How John Konchar went from West Chicago High to the NBA

  • Memphis guard John Konchar -- a West Chicago High School graduate -- has played an increasingly important role for the Grizzlies this season.

    Memphis guard John Konchar -- a West Chicago High School graduate -- has played an increasingly important role for the Grizzlies this season. Associated Press

  • Ja Morant (12) and teammates give John Konchar good-natured razzing after a TV interview following Konchar's stellar performance in a Jan. 13 victory over Minnesota.

    Ja Morant (12) and teammates give John Konchar good-natured razzing after a TV interview following Konchar's stellar performance in a Jan. 13 victory over Minnesota. Associated Press

  • John Konchar at West Chicago High School in 2013.

    John Konchar at West Chicago High School in 2013. Daily Herald file Photo

 
 
Updated 2/25/2022 9:41 AM

As a junior at West Chicago High School, John Konchar averaged 19.7 points, 8.8 rebounds and 3.4 assists per game.

At the end of the season, Wildcats coach Bill Recchia nominated Konchar for DuPage Valley Conference Player of the Year honors.

 

"He didn't get a single vote," Recchia said.

His senior year at West Chicago, which moved from the DVC to the Upstate Eight, Konchar had a monster season.

The 6-foot-5 shooting guard averaged 28.9 points, 14.1 rebounds and 4.1 assists per game. He scored 49 points in a game against South Elgin, 47 against Bartlett and 45 vs. St. Charles North.

College recruiting interest was shockingly low, so Recchia contacted every NCAA Division I school in Illinois.

"He got one offer," Recchia said, "and it came late."

No schools in his home state wanted him so it was Purdue Fort Wayne that was lucky enough to land Konchar, who tore up the Summit League for four years and exited as the school's all-time leading scorer and rebounder. The Mastodons joined the Horizon League in 2020.

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Exiting PFW as the first player in D-I history to record at least 2,000 points, 1,000 rebounds, 500 assists and 200 steals, Konchar did not hear his name called in the NBA draft.

Noticing a trend here?

"It was constantly hurdle upon hurdle upon hurdle thrown in front of John," Recchia said. "He overcame every one. So to the extent of did I expect John to be an NBA player? No. Am I surprised John is an NBA player? Absolutely not. Am I surprised with his success? Absolutely not."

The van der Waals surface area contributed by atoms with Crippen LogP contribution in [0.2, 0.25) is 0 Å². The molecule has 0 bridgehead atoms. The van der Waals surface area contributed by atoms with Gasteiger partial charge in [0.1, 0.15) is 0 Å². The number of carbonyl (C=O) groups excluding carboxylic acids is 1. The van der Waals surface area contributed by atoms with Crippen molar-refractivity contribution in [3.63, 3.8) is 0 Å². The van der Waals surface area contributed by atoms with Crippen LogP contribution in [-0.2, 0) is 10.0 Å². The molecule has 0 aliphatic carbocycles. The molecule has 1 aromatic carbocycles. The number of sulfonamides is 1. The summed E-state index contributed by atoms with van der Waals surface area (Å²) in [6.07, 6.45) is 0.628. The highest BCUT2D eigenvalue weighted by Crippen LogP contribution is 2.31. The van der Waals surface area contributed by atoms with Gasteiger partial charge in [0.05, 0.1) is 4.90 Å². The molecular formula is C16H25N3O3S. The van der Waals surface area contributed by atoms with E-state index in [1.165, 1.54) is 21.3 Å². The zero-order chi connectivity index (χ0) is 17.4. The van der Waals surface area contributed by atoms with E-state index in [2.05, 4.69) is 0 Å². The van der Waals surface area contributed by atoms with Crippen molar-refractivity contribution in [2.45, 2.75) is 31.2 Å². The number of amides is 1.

Passed over in the draft, Konchar signed a two-way contract with the Memphis Grizzlies in July of 2019 and made his pro debut in the G League for the Memphis Hustle.

After averaging 12.2 points and 8.5 rebounds in 20 games, he joined the Grizzlies and showed enough to earn a four-year, $9 million contract in November 2020.

                                                                                                                                                                                                                       
 

Memphis is in town to play the Bulls Saturday night and the 25-year-old Konchar has become a key player for the upstart Grizzles, who are running third in the Western Conference.

"He's just a spark for us coming off the bench," star point guard Ja Morant told The (Memphis) Commercial Appeal. "He never complains with his role. He does it at a very high level."

Averaging over 4 points and 4 rebounds per game, Konchar erupted for 15 points and 17 rebounds in the Grizzlies 116-108 win over Minnesota on Jan. 13. In a 127-102 win over Sacramento on Dec. 26, Konchar had 11 points and 14 rebounds.

He continues to surprise most, but not his old high school coach.

"I don't think John uses the, 'Hey, you snubbed me, I'll show you,' as motivation," Recchia said. "I know John pretty well and he plays the game of basketball really, really well. When I coached him, the thing that stood out the most was the way he saw the floor. He was unlike any player I've ever seen. John's internal motor is the thing, and he's just really good at what he does."

Recchia won't be able to make it to the United Center for the Grizzlies-Bulls game, but he has seen his former player in a handful of NBA games and still stays in touch.

"He's still the same guy," Recchia said. "John is John, the same levelheaded, down-to-earth guy he was when he was a 16-year-old kid and I first met him. He wasn't playing much early but I had a good feeling things were going to turn his way because, again, it's put up an obstacle and he jumps through it."

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